Everything is blue around us. The sun trickles in. I see fish glittering in the distance.

He smiles at me. We are too deep for me to feel the pressure for me to rise up, to go to the surface. I’m floating in cool water, with his hands around my waist and mine pressed against his fin.

Okon opens his mouth, speaks. It’s the beat to the beginning of a song, a base, a rhythm that I want to hear over and over again. He laughs when he sees my face of awe, and I smile, and my mouth opens a little and I remember I need to breathe.

His lips careen into mine, and the breath that I forgot I was holding is taken away.

I jerk. I’m scared for a split moment, of losing that breath, of all the water that surrounds me, overwhelming me and entering me, but he holds it. His lips, his mouth, give me what I need to stay down there, with him. To stay against his hard body and gentle lips that speak music to my heart.

I wrap my legs around his waist, locking his fin against me. He makes a noise as my fingers run through his locs, soft and springy in the water.

His hands grab my butt and I finally get excited but I feel him guiding me sideways, propelling us back the way we came, back into the cove.

He pushes me up into the water and I open my mouth and grasp air again, and cough.

“What y’all been doing down there, huh?” Unwana teases. Charlotte is at his side, and another girl, staring unhappily at Charlotte.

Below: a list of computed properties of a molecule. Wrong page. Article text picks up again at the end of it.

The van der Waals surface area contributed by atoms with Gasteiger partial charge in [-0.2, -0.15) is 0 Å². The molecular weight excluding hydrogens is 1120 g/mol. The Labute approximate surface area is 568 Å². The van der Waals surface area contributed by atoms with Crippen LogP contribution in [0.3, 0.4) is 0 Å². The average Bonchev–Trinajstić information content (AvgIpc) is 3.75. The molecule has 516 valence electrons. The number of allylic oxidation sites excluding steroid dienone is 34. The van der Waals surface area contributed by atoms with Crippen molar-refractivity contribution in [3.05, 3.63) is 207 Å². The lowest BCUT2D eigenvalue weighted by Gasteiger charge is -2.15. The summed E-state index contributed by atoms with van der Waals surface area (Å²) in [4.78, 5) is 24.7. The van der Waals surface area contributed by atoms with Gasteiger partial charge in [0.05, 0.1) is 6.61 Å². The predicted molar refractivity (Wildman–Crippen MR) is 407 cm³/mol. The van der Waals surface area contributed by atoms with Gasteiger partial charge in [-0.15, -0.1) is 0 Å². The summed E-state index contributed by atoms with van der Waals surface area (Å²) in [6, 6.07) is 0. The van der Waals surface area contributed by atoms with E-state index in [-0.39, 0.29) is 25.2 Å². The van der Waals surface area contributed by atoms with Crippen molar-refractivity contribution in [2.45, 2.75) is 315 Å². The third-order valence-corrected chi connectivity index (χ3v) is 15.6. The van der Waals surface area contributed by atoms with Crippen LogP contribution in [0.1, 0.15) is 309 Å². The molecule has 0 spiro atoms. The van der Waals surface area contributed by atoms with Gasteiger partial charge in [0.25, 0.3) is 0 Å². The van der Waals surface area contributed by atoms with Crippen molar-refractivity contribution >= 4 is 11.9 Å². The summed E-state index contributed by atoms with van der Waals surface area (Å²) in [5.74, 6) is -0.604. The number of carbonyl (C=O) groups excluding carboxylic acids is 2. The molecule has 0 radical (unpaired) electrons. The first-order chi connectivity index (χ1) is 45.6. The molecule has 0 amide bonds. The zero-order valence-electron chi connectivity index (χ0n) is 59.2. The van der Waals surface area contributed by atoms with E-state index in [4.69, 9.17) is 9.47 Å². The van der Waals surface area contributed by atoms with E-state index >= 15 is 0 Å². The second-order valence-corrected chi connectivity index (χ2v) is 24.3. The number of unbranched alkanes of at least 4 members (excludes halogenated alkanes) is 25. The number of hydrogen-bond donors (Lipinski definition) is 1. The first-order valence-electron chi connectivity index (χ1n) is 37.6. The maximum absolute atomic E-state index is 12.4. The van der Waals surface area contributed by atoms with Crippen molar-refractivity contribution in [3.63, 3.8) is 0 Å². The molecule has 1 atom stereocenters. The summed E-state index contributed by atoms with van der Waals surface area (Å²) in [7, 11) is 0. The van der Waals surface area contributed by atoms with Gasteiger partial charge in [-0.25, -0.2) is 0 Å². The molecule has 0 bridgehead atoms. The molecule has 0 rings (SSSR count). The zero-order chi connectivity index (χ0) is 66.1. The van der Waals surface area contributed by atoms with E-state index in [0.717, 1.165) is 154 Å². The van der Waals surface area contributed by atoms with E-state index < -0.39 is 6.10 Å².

“What you think?” Okon says, popping up against me, kissing me on the cheek before swimming back to his rock. I see the other boys on their rocks with their girls watching me, smiling, whistling.

“Mama, you shining!” Aka teases. “Okon must’a done a number on you.”

I smile, climb up back onto my spot on the rock, but see that Okon has popped his iPod back on, listening.

He doesn’t talk to me the rest of the day. I dance with the girls, I touch Aka’s spear, try to grasp it in my hand.

“You almost got it.” Aka grins at me, eyeing my lips. I smile up at him, look back at Okon, who watches, but looks away.

I walk away from Aka and wade to Okon. I straddle his fin, reach over and pull out his earbuds.

He chuckles. “You got my attention.”

“Why did I need to get it in the first place?” I ask. “What’s up?”

He shrugs. “Nothing.”

“Tell me.” I lean into his face, kiss him.

“Aight, aight,” he says, after I tug on his lip with my teeth. He sits up and grabs my waist. “It’s just … you didn’t look like you liked it as much … you know.”

“I did like it,” I say. “It was over too fast.”

He sucks his teeth, looks away. “Girl, that’s the longest I ever brought anyone down there. You coulda died.”

“Then,” I say, “How about you make it up for me by staying tomorrow all day …” I kiss his earlobe, “and all night.” I kiss his other earlobe.

He sighs. “You makin’ it real hard for me, Mama.”

I cough again.

“Aight, fine. We can make it a party so everybody can come. How about that?” He nudges me aside. He shouts out, “Party tomorrow night. Everybody come.”

Unwana almost drops his spear. “Tomorrow? Night? Okon, you know—”

“I know what I said, and I said we having a party tomorrow night. Unless y’all want your girls out here only having me to party with, I suggest you come too.”

“Course we in there!” Aka shouts.

I kiss Okon on the cheek. “You won’t regret it.”